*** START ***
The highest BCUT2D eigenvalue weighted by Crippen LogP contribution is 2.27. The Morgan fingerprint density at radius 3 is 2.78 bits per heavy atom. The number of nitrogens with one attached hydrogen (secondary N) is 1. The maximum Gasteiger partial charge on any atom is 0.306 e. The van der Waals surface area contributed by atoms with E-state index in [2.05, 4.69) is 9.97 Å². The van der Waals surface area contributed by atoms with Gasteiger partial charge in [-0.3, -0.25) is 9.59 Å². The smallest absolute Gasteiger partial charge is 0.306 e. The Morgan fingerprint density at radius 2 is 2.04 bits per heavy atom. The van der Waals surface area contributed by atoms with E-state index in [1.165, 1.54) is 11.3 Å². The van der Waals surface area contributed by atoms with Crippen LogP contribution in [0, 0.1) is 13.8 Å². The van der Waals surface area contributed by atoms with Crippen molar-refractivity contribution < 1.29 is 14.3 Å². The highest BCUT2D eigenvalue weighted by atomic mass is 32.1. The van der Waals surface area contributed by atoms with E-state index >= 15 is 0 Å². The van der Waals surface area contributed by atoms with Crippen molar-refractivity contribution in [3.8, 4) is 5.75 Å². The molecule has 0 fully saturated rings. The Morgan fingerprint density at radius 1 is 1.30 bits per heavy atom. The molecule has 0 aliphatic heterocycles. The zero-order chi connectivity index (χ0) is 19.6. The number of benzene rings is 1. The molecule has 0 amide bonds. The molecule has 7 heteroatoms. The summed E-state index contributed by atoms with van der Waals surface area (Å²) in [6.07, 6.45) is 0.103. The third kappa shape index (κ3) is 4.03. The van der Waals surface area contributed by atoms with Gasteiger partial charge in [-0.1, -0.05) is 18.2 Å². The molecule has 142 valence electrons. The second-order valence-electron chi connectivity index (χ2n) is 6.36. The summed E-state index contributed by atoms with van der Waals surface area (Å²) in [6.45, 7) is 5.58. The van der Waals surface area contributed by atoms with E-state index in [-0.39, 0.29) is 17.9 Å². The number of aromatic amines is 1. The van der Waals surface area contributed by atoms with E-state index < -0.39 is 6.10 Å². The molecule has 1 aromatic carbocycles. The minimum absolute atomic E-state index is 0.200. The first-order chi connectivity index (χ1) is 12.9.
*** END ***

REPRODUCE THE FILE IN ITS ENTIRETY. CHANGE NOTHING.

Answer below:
The highest BCUT2D eigenvalue weighted by Crippen LogP contribution is 2.27. The Morgan fingerprint density at radius 3 is 2.78 bits per heavy atom. The number of nitrogens with one attached hydrogen (secondary N) is 1. The maximum Gasteiger partial charge on any atom is 0.306 e. The van der Waals surface area contributed by atoms with E-state index in [2.05, 4.69) is 9.97 Å². The van der Waals surface area contributed by atoms with Gasteiger partial charge in [-0.3, -0.25) is 9.59 Å². The smallest absolute Gasteiger partial charge is 0.306 e. The Morgan fingerprint density at radius 2 is 2.04 bits per heavy atom. The van der Waals surface area contributed by atoms with E-state index in [1.165, 1.54) is 11.3 Å². The van der Waals surface area contributed by atoms with Crippen LogP contribution in [0, 0.1) is 13.8 Å². The van der Waals surface area contributed by atoms with Crippen molar-refractivity contribution < 1.29 is 14.3 Å². The highest BCUT2D eigenvalue weighted by atomic mass is 32.1. The van der Waals surface area contributed by atoms with E-state index >= 15 is 0 Å². The van der Waals surface area contributed by atoms with Crippen molar-refractivity contribution in [3.8, 4) is 5.75 Å². The molecule has 0 fully saturated rings. The Morgan fingerprint density at radius 1 is 1.30 bits per heavy atom. The molecule has 0 aliphatic heterocycles. The zero-order chi connectivity index (χ0) is 19.6. The number of benzene rings is 1. The molecule has 0 amide bonds. The molecule has 7 heteroatoms. The summed E-state index contributed by atoms with van der Waals surface area (Å²) in [6.07, 6.45) is 0.103. The third kappa shape index (κ3) is 4.03. The van der Waals surface area contributed by atoms with Gasteiger partial charge in [-0.1, -0.05) is 18.2 Å². The molecule has 142 valence electrons. The second-order valence-electron chi connectivity index (χ2n) is 6.36. The summed E-state index contributed by atoms with van der Waals surface area (Å²) in [6.45, 7) is 5.58. The van der Waals surface area contributed by atoms with E-state index in [-0.39, 0.29) is 17.9 Å². The number of aromatic amines is 1. The van der Waals surface area contributed by atoms with E-state index < -0.39 is 6.10 Å². The molecule has 1 aromatic carbocycles. The minimum absolute atomic E-state index is 0.200. The first-order chi connectivity index (χ1) is 12.9.